The next morning, after breakfast, I told her I had found something online that might help her, but I needed to go to the store. She was more understanding and trusting this time. I told her just before I left that if she needed to, she should apply more of the aloe cream.

I had to shop around for what I needed, and it took over an hour this time. I had once again left the phone within Fluttershy’s reach, and told her I would be back in an hour. She nodded understandingly. I hoped she wasn’t too worried that I was just now pulling into the driveway an hour and forty-five minutes later.

As soon as I opened the door, Fluttershy called my name. “I’ll be right there. I got something from the store that will help you get better.” She called my name again, a hint of worry in her voice. I reassuringly told her, “Don’t worry. It’ll be fine. I will be right there.” The last phrase was more deliberate than last time. I got the tea ready for her, got a tray and a saucer for the teacup, and walked into the bedroom. She was lying there on the bed, staring at her outstretched right wing. It was now almost completely featherless, and it had a terrible look to it. Its yellow color near her torso gradually gave way to various shades of red and black. She looked horrified, yet morbidly unable to take her eyes from it. I put the tray down on the nightstand and gently turned her head to face forward. Her eyes darted to her right, but I blocked her vision with my right hand.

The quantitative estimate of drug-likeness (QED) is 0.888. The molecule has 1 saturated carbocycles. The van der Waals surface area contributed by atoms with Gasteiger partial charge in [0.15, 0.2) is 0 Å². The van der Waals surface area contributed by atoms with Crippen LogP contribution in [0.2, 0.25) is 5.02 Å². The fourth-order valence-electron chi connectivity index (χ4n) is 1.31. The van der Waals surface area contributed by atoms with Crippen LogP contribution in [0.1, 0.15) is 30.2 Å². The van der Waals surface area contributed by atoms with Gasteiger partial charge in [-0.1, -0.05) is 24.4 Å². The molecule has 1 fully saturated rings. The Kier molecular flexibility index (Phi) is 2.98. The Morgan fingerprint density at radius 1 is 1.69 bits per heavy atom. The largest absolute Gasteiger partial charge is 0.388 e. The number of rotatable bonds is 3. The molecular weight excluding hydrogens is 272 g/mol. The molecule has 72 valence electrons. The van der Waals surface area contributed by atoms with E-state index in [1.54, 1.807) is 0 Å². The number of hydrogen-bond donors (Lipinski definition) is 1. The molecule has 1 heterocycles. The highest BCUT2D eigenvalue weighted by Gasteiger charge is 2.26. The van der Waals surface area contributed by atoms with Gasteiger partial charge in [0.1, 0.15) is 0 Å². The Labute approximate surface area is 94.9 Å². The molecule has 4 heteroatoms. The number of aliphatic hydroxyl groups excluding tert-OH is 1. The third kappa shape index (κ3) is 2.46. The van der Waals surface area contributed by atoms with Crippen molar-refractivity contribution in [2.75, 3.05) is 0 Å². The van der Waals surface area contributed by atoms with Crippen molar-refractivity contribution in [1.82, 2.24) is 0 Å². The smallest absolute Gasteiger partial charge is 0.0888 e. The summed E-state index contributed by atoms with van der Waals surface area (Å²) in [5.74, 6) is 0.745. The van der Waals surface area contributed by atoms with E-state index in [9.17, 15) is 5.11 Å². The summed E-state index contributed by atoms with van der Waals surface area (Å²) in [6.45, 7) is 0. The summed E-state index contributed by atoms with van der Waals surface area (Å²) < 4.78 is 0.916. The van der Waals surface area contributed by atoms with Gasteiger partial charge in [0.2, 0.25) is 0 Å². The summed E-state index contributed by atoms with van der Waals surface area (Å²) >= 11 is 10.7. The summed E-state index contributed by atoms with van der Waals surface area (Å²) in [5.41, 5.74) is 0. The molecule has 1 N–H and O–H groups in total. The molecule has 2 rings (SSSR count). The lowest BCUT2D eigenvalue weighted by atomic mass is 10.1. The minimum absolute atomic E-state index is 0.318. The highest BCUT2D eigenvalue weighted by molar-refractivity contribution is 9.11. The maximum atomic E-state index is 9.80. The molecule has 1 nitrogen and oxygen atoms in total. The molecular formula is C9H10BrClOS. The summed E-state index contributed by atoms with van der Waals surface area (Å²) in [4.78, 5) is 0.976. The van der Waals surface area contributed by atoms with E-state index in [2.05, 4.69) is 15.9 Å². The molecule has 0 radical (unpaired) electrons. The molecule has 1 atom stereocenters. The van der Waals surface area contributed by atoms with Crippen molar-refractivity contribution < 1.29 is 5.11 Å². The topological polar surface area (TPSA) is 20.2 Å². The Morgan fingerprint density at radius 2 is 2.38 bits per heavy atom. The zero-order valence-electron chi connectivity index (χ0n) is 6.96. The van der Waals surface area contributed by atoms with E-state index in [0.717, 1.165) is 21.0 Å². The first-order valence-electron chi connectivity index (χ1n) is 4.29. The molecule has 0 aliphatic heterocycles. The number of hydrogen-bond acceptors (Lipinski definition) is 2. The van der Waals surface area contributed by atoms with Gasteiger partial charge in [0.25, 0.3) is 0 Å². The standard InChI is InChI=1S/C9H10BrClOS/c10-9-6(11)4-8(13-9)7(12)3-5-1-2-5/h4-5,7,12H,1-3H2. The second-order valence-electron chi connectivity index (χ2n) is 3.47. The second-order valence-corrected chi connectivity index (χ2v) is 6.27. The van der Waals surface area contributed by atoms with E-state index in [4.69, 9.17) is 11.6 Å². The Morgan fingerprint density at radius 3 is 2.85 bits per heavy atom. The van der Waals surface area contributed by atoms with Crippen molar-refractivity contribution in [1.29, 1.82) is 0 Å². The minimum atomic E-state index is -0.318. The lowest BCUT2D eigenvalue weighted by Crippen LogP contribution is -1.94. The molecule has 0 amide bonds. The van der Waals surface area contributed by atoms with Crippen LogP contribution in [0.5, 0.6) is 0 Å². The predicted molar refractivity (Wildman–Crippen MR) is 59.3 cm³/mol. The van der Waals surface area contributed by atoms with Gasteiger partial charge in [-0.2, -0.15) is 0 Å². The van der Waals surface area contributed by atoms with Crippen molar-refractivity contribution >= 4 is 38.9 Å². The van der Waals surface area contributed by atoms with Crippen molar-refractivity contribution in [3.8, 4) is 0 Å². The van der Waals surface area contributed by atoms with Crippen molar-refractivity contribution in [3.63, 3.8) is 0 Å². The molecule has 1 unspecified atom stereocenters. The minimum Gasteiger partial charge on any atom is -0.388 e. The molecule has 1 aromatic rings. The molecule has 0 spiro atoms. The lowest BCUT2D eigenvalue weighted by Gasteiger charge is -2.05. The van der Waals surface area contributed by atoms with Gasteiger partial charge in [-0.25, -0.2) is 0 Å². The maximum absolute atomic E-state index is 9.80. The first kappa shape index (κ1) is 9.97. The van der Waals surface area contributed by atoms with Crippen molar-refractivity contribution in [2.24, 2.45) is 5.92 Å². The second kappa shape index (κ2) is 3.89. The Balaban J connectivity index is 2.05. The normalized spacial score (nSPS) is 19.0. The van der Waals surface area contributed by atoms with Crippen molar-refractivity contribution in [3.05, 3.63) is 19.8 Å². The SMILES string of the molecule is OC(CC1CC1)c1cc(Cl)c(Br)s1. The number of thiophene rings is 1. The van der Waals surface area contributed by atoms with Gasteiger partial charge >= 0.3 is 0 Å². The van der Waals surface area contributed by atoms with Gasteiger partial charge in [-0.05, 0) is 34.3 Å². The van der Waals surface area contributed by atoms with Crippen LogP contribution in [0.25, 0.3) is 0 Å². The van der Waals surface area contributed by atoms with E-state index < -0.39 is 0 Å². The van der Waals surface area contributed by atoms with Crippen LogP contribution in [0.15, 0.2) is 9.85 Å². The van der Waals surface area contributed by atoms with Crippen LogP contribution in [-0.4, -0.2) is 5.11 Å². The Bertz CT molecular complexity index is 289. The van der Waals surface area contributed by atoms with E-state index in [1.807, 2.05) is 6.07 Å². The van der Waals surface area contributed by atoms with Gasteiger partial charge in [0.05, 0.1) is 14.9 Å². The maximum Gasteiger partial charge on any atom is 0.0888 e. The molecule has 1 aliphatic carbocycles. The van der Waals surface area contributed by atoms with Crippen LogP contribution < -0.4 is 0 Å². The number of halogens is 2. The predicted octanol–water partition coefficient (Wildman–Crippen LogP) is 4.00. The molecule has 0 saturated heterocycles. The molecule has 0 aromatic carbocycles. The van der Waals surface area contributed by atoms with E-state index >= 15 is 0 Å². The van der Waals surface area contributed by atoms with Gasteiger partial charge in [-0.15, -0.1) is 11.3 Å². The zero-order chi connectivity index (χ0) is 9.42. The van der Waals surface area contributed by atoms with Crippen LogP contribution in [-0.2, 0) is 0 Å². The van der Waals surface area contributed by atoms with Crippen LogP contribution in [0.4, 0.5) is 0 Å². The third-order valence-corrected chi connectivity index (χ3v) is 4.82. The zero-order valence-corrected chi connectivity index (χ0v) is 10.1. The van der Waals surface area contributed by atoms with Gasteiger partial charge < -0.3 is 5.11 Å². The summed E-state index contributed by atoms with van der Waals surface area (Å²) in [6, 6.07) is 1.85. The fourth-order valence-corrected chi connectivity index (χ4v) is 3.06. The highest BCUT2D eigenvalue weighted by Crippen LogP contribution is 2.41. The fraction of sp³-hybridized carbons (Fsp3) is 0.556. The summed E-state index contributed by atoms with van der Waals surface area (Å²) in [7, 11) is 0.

“Look at me, Fluttershy.” It took a second, but she finally did. I let out a sigh. How was I supposed to tell her she would probably lose her wing? How could I stare into those big blue-green eyes and say she would never fly again? How could I explain to her the hopelessness of my prognosis for her? “I want you to listen very carefully. I, um . . . I have some news for you.” My tone was somber and direct, even if my words beat around the bush. I took a deep breath and prepared myself mentally. By the look in Fluttershy’s eyes, I had a feeling she knew what I was about to say. I didn’t want to say it as much as she didn’t want to hear it. My eyes dropped. I couldn’t say it. I just couldn’t. So I didn’t.